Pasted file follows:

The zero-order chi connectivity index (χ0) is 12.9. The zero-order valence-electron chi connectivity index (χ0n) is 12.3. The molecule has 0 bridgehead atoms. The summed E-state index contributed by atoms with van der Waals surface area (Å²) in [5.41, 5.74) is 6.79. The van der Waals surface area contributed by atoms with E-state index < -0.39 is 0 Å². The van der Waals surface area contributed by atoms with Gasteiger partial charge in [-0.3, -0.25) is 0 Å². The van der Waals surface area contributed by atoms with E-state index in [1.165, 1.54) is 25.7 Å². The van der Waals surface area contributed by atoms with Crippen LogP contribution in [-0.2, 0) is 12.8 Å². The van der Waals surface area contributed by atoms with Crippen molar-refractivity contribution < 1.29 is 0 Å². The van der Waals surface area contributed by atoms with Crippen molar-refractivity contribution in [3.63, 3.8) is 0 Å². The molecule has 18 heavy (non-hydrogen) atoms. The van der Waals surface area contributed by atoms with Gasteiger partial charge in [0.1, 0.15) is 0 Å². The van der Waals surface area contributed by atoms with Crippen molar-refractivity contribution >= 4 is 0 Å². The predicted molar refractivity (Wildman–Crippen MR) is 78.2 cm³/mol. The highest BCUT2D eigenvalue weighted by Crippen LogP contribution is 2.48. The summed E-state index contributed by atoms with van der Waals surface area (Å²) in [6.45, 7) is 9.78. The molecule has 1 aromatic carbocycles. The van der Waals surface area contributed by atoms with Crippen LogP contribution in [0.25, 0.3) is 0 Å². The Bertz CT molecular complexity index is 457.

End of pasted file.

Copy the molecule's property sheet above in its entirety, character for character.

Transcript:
The zero-order chi connectivity index (χ0) is 12.9. The zero-order valence-electron chi connectivity index (χ0n) is 12.3. The molecule has 0 bridgehead atoms. The summed E-state index contributed by atoms with van der Waals surface area (Å²) in [5.41, 5.74) is 6.79. The van der Waals surface area contributed by atoms with E-state index < -0.39 is 0 Å². The van der Waals surface area contributed by atoms with Gasteiger partial charge in [-0.3, -0.25) is 0 Å². The van der Waals surface area contributed by atoms with E-state index in [1.165, 1.54) is 25.7 Å². The van der Waals surface area contributed by atoms with Crippen LogP contribution in [-0.2, 0) is 12.8 Å². The van der Waals surface area contributed by atoms with Crippen molar-refractivity contribution < 1.29 is 0 Å². The van der Waals surface area contributed by atoms with Crippen molar-refractivity contribution in [3.63, 3.8) is 0 Å². The molecule has 18 heavy (non-hydrogen) atoms. The van der Waals surface area contributed by atoms with Gasteiger partial charge in [0.1, 0.15) is 0 Å². The van der Waals surface area contributed by atoms with Crippen molar-refractivity contribution >= 4 is 0 Å². The predicted molar refractivity (Wildman–Crippen MR) is 78.2 cm³/mol. The highest BCUT2D eigenvalue weighted by Crippen LogP contribution is 2.48. The summed E-state index contributed by atoms with van der Waals surface area (Å²) in [6.45, 7) is 9.78. The molecule has 1 aromatic carbocycles. The van der Waals surface area contributed by atoms with Crippen LogP contribution in [0.25, 0.3) is 0 Å². The Bertz CT molecular complexity index is 457.